Between the mostly grounded, non-symbolic central relationship, and the glamorous (but, after The New World and The Tree of Life, hardly revelatory) shots of Sonics and housing subdivisions in hushed lighting, there's a strong sense I get that To the Wonder is an attempt to marry Malick's style with a more immediate life-as-it-is-lived plot instead of the more ethereal concerns of most of his movies, particularly his last one. A noble experiment, if that was the intent, but it doesn't take, at least not here. And that has to do with a lot of things, though the worst is that the film simply doesn't seem to have been thought all the way through. It's obvious what the themes are meant to be, without the themes themselves actually coming through, and even that's mostly because one can use the rest of the director's body of work as a road-map to tell that all these shots of Marina wandering through fields and the local Catholic priest, Father Quintana (Javier Bardem), looking sorrowfully at nothing are probably about the quest for spiritual ecstasy, since every Terrence Malick film is in some regard about the quest for spiritual ecstasy. Unlike many people, I have no interest in mocking To the Wonder for its earnest treatment of this idea - it's not like movies about ecstasy get made so often that the theme is hackneyed and trite - though I pity it for how poorly it manages to do anything with the idea besides vaguely posit that we can't tell if God is listening, or if God exists, an idea that isn't, by itself, as compelling or innovative as anything The Tree of Life was juggling.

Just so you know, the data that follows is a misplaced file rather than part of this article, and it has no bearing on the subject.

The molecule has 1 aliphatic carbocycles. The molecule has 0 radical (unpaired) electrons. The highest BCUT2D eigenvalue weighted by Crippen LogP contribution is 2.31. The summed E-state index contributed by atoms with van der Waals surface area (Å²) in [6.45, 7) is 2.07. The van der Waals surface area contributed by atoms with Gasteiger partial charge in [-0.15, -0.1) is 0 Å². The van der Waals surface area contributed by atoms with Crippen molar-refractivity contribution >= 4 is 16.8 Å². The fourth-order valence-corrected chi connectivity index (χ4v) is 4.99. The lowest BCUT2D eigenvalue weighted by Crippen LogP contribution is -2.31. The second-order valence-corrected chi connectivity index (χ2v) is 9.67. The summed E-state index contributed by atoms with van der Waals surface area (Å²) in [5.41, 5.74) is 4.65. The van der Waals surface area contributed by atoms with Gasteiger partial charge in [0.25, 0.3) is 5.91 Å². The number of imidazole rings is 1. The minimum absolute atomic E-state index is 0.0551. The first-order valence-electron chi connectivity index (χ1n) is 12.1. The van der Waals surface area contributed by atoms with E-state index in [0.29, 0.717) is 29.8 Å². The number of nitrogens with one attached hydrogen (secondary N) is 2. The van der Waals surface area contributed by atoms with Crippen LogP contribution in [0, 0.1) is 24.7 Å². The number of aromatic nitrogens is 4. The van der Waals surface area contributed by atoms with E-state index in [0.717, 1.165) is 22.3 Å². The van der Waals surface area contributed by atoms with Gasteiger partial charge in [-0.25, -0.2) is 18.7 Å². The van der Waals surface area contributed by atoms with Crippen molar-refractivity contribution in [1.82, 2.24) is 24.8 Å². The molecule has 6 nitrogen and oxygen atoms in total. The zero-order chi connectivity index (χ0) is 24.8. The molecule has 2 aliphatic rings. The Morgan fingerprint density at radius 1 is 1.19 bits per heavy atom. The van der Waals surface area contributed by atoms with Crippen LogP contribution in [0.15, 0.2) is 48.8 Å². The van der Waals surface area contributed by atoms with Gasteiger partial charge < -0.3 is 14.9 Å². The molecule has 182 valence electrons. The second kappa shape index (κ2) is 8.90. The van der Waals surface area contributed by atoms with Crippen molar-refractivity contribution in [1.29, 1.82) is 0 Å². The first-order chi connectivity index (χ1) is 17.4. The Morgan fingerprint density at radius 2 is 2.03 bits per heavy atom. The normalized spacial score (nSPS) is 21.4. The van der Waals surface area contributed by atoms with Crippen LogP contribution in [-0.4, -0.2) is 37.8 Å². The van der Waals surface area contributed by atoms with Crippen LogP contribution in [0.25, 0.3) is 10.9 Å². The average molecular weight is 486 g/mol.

There are other problems: the voiceover is more intrusive here than in other Malick films, which I think has everything to do with the fact that it's subtitled, which gives it a kind of weird French art-house vibe that doesn't fit it; Kurylenko has been miscast, and it's pretty obvious in general that her story is not the most interesting one that To the Wonder could have told: for the first time ever, I'm convinced that Malick left the better movie on the cutting room floor, and that it had much more of Quintana (whose material is by far the most theologically and philosophically effective in the movie as it exists), and more of Neil's brief romance with Jane (Rachel McAdams), which in its brief appearance here marries actual human experience with Malickian abstraction considerably better (McAdams certainly fares a lot better under Lubezki's camera, and her physical appearance sits more comfortably alongside Affleck in the film's more archetypal register than Kurylenko), and I'm guessing that there's a movie that integrated the Quintana material with the "Neil and his women" material in a way that feels smoother and more intuitive.

Now, I am being harsh on a movie that, all things considered, I still think that everybody should see; and I still imagine that it's going to remain one of the most distinctive and unique and unquestionably personal movies that I'll see in 2013. It is a Malick film that does not come together, for me anyway; but it is still a Malick film. It's still beautiful, it is still contemplative, and it still grapples with concepts and issues that the vast bulk of mainstream movies want to stay as far the hell away from as they can manage. It does not grapple with them consistently well, though there are scenes throughout that I love, and would love even more in a film that knew what to do with them. But even as a failure, To the Wonder is more intellectually stimulating than many "better" movies, and I imagine that making it was something Malick needed to do in order to move on to the next thing. I am not sorry that it exists, even though I really hope that the next one is a whole lot more complete and coherent.